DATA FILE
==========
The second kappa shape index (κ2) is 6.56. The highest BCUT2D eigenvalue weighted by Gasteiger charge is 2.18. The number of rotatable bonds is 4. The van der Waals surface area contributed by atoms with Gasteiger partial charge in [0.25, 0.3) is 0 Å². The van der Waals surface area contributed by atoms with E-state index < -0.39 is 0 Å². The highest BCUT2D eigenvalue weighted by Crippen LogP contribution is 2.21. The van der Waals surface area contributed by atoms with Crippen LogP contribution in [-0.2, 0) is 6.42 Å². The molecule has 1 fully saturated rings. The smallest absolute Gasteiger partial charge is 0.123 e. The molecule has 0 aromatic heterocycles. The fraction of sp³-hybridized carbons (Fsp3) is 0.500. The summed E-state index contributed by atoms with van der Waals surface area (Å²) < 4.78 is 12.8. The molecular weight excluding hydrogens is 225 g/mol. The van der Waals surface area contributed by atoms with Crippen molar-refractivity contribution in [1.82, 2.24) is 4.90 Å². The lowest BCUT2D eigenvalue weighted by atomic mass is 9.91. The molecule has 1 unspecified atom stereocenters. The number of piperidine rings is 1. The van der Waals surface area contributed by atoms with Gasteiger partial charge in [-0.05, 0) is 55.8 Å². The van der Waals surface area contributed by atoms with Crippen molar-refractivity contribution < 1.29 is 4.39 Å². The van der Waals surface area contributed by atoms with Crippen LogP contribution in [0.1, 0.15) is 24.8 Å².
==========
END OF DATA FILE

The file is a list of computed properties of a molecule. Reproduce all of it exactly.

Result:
The second kappa shape index (κ2) is 6.56. The highest BCUT2D eigenvalue weighted by Gasteiger charge is 2.18. The number of rotatable bonds is 4. The van der Waals surface area contributed by atoms with Gasteiger partial charge in [0.25, 0.3) is 0 Å². The van der Waals surface area contributed by atoms with E-state index < -0.39 is 0 Å². The highest BCUT2D eigenvalue weighted by Crippen LogP contribution is 2.21. The van der Waals surface area contributed by atoms with Crippen LogP contribution in [-0.2, 0) is 6.42 Å². The molecule has 1 fully saturated rings. The smallest absolute Gasteiger partial charge is 0.123 e. The molecule has 0 aromatic heterocycles. The fraction of sp³-hybridized carbons (Fsp3) is 0.500. The summed E-state index contributed by atoms with van der Waals surface area (Å²) < 4.78 is 12.8. The molecular weight excluding hydrogens is 225 g/mol. The van der Waals surface area contributed by atoms with Crippen molar-refractivity contribution in [1.82, 2.24) is 4.90 Å². The lowest BCUT2D eigenvalue weighted by atomic mass is 9.91. The molecule has 1 unspecified atom stereocenters. The number of piperidine rings is 1. The van der Waals surface area contributed by atoms with Gasteiger partial charge in [-0.05, 0) is 55.8 Å². The van der Waals surface area contributed by atoms with Crippen molar-refractivity contribution < 1.29 is 4.39 Å². The van der Waals surface area contributed by atoms with Crippen LogP contribution in [0.1, 0.15) is 24.8 Å².